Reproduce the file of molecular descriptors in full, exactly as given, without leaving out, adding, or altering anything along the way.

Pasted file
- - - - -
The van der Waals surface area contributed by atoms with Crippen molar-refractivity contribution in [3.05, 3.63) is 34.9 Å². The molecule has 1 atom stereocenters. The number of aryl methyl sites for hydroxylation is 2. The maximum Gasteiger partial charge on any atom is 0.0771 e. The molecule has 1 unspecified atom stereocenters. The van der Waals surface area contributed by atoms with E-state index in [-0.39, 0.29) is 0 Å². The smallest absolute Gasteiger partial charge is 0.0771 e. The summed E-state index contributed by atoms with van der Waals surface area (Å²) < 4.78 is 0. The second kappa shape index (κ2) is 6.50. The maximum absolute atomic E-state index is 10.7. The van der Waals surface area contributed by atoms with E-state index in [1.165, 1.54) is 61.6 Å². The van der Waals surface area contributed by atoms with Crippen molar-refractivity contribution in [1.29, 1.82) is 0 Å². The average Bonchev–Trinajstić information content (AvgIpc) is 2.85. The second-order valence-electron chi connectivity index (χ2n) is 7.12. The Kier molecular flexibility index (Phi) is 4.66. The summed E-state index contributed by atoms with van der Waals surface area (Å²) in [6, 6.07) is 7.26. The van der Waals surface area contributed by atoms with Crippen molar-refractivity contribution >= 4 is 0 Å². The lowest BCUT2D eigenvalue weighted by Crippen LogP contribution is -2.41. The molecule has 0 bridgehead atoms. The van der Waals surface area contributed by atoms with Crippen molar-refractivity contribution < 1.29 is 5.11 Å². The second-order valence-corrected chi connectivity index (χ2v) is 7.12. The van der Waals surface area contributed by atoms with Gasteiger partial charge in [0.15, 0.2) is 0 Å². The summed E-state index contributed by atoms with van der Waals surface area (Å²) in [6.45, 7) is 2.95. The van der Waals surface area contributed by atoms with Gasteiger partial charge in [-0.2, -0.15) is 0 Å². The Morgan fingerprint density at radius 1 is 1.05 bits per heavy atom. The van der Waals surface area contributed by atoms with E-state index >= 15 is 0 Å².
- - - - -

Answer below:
The van der Waals surface area contributed by atoms with Crippen molar-refractivity contribution in [3.05, 3.63) is 34.9 Å². The molecule has 1 atom stereocenters. The number of aryl methyl sites for hydroxylation is 2. The maximum Gasteiger partial charge on any atom is 0.0771 e. The molecule has 1 unspecified atom stereocenters. The van der Waals surface area contributed by atoms with E-state index in [-0.39, 0.29) is 0 Å². The smallest absolute Gasteiger partial charge is 0.0771 e. The summed E-state index contributed by atoms with van der Waals surface area (Å²) < 4.78 is 0. The second kappa shape index (κ2) is 6.50. The maximum absolute atomic E-state index is 10.7. The van der Waals surface area contributed by atoms with E-state index in [1.165, 1.54) is 61.6 Å². The van der Waals surface area contributed by atoms with Crippen molar-refractivity contribution in [1.29, 1.82) is 0 Å². The average Bonchev–Trinajstić information content (AvgIpc) is 2.85. The second-order valence-electron chi connectivity index (χ2n) is 7.12. The Kier molecular flexibility index (Phi) is 4.66. The summed E-state index contributed by atoms with van der Waals surface area (Å²) in [6, 6.07) is 7.26. The van der Waals surface area contributed by atoms with Crippen molar-refractivity contribution >= 4 is 0 Å². The lowest BCUT2D eigenvalue weighted by Crippen LogP contribution is -2.41. The molecule has 0 bridgehead atoms. The van der Waals surface area contributed by atoms with Crippen molar-refractivity contribution < 1.29 is 5.11 Å². The second-order valence-corrected chi connectivity index (χ2v) is 7.12. The van der Waals surface area contributed by atoms with Gasteiger partial charge in [0.15, 0.2) is 0 Å². The summed E-state index contributed by atoms with van der Waals surface area (Å²) in [6.45, 7) is 2.95. The van der Waals surface area contributed by atoms with Gasteiger partial charge in [-0.2, -0.15) is 0 Å². The Morgan fingerprint density at radius 1 is 1.05 bits per heavy atom. The van der Waals surface area contributed by atoms with E-state index >= 15 is 0 Å².